In We Were Liars, E. Lockhart presents engaging character, a brilliant plot, and bare, but beautiful writing with a lot of originality and an enchanting setting. I adore this book, because of how brilliantly it was written. First off,  there is a huge cast of characters. Each one had something about them. Cadence or "Cady" is damaged by her accident and I found that part to be very interesting.  Mirren was a great balance of intelligent and girly. Johnny always made me laugh. Gat is mysterious and also Cady's love interest. I loved their interaction and dug into the book wanting more. The plot of this book is masterly crafted. Like I did not expect the ending and I think is what made it such an impact that I didn't guess what was happening. I haven't been surprised in a book in so long. This was also a fairly quick read for me. I found it addicting and didn't want to stop reading this book. E. Lockhart's writing is gorgeous in this book. I have enjoyed her previous books, but the writing in this book is spectacular and magical. I kept on re-reading parts, because the writing was so magical. This book had a lot of originality and I want more books this. Part of the appeal came from the setting and the Sinclair family. If I had the chance, I would join them for the summer. Overall, I adored this book. You need to read this book, if you adore contemporary novels, but want an original and enchanting one. Actually, just read this book as soon as possible and pass it on.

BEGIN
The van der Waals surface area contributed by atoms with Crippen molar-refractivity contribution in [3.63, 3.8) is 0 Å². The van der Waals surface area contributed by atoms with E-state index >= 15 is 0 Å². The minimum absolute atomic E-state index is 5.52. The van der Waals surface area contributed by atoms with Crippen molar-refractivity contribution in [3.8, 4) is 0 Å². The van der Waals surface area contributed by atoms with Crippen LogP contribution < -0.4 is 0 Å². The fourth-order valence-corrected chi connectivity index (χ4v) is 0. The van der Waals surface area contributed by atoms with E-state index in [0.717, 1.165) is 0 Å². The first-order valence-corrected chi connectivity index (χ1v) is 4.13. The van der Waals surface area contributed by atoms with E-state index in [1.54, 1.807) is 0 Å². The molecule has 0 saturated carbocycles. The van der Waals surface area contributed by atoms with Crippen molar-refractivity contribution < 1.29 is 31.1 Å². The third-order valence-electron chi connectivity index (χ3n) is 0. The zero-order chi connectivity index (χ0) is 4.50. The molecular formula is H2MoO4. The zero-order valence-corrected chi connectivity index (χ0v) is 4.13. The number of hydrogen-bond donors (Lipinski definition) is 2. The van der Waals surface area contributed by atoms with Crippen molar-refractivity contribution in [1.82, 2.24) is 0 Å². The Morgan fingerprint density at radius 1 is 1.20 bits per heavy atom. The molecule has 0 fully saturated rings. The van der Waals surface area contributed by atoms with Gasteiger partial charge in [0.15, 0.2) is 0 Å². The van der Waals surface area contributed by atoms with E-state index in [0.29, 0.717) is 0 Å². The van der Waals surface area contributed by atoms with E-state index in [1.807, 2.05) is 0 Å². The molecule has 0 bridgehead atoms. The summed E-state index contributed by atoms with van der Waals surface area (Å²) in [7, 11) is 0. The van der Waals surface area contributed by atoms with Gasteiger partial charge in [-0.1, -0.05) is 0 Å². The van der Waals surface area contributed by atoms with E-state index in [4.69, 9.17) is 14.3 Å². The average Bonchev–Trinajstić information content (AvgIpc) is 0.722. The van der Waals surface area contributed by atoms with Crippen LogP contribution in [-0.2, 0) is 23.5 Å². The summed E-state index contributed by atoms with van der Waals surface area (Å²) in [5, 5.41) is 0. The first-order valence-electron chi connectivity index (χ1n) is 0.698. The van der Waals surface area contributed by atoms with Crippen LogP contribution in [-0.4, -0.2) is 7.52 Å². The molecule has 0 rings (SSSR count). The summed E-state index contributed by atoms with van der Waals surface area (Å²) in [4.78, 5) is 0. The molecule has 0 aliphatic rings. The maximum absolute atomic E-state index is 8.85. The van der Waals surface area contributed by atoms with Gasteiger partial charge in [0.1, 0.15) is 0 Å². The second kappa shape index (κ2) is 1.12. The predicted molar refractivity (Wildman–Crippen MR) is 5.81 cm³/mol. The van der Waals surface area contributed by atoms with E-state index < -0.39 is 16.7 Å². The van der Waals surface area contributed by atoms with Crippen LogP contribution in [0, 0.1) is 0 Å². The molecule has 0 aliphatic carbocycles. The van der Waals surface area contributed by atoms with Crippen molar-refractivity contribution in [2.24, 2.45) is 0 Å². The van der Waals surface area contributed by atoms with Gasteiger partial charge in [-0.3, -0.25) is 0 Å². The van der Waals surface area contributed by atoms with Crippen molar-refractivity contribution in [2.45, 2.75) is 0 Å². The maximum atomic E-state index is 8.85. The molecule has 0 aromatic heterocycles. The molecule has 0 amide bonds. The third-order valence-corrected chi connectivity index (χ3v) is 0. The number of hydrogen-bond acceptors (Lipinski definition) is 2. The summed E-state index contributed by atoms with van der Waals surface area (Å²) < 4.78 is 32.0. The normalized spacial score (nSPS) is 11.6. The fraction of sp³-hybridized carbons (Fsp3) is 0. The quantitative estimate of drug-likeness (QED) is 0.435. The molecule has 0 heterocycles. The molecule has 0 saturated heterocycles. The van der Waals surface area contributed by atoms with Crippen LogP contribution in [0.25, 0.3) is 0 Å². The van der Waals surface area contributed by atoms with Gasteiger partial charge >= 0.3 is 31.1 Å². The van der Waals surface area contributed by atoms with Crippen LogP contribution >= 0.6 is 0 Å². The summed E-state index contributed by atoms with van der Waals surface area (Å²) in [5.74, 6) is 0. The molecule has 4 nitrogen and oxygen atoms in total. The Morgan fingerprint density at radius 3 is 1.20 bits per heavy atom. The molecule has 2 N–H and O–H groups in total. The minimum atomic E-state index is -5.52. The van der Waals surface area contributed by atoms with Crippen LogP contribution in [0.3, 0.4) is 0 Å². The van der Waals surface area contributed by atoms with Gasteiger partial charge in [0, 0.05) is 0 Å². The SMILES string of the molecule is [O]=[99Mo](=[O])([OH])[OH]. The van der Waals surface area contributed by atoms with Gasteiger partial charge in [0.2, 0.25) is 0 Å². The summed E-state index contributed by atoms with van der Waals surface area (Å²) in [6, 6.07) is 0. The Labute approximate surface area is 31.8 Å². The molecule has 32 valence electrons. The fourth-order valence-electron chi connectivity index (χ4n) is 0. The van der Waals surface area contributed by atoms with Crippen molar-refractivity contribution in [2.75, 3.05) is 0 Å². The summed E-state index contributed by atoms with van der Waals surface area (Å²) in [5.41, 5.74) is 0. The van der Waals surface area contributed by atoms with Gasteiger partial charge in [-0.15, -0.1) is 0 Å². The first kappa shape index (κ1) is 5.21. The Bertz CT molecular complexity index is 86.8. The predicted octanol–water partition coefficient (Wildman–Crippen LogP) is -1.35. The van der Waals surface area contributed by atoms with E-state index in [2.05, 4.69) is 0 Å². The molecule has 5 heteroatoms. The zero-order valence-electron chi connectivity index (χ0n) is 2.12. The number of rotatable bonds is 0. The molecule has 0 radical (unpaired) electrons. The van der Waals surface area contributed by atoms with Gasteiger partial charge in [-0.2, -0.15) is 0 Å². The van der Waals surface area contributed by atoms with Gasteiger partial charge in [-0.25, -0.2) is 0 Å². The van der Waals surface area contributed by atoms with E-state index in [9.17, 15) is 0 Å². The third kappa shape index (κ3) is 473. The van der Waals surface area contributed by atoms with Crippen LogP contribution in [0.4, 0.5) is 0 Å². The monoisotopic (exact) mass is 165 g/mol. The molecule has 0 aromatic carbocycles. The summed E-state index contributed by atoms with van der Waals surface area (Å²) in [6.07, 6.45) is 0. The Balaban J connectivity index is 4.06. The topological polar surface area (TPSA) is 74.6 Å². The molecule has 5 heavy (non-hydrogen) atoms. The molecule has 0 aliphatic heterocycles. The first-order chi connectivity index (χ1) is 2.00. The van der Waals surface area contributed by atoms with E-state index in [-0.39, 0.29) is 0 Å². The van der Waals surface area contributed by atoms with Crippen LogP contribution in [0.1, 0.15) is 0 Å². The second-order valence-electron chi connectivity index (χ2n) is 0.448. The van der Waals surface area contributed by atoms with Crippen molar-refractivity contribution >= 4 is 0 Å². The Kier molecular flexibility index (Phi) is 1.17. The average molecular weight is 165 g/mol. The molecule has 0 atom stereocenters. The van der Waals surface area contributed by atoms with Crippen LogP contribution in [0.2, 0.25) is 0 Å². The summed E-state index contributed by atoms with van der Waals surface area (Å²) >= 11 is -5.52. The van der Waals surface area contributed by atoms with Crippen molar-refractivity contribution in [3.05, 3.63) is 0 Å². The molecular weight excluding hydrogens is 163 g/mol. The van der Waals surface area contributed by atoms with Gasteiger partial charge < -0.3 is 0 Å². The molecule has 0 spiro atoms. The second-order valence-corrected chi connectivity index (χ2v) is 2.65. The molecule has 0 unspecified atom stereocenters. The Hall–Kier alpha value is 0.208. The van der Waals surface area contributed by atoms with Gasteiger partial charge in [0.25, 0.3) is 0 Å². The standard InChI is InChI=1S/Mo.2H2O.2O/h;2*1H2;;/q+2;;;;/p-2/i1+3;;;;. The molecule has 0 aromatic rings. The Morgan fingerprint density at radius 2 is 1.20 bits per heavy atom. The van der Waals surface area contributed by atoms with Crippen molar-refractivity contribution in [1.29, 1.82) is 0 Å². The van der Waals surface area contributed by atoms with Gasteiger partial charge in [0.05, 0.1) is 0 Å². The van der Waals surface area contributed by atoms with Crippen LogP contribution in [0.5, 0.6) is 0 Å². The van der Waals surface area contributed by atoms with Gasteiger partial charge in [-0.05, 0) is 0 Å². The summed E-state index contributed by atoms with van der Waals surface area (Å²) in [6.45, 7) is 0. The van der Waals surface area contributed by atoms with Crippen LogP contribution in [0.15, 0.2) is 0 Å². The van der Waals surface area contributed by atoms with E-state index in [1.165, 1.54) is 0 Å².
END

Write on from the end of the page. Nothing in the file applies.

Thursday, May 1, 2014

Why We Really Need Diverse Books

Almost 4 years ago, I wrote a post on how I wanted to see books that had teens struggling with chronic illness. It is a part of my story and I obviously want to read more close to mine or different. I have taken the advice of some of the people and began to write these books.
I am just one of the many stories in the world. We each experience life in such a different way. We all have different childhoods. We each think about school in a different way. Some of use are Caucasian, African American, Asian, Hispanic, mixed-race, or a completely different one that I am missing. Some of us were born female or male and some have a different gender identity then what they were  born with or don't have one. There are also variances in sexual preferences and many more aspects of a person. These all matter, because people matter.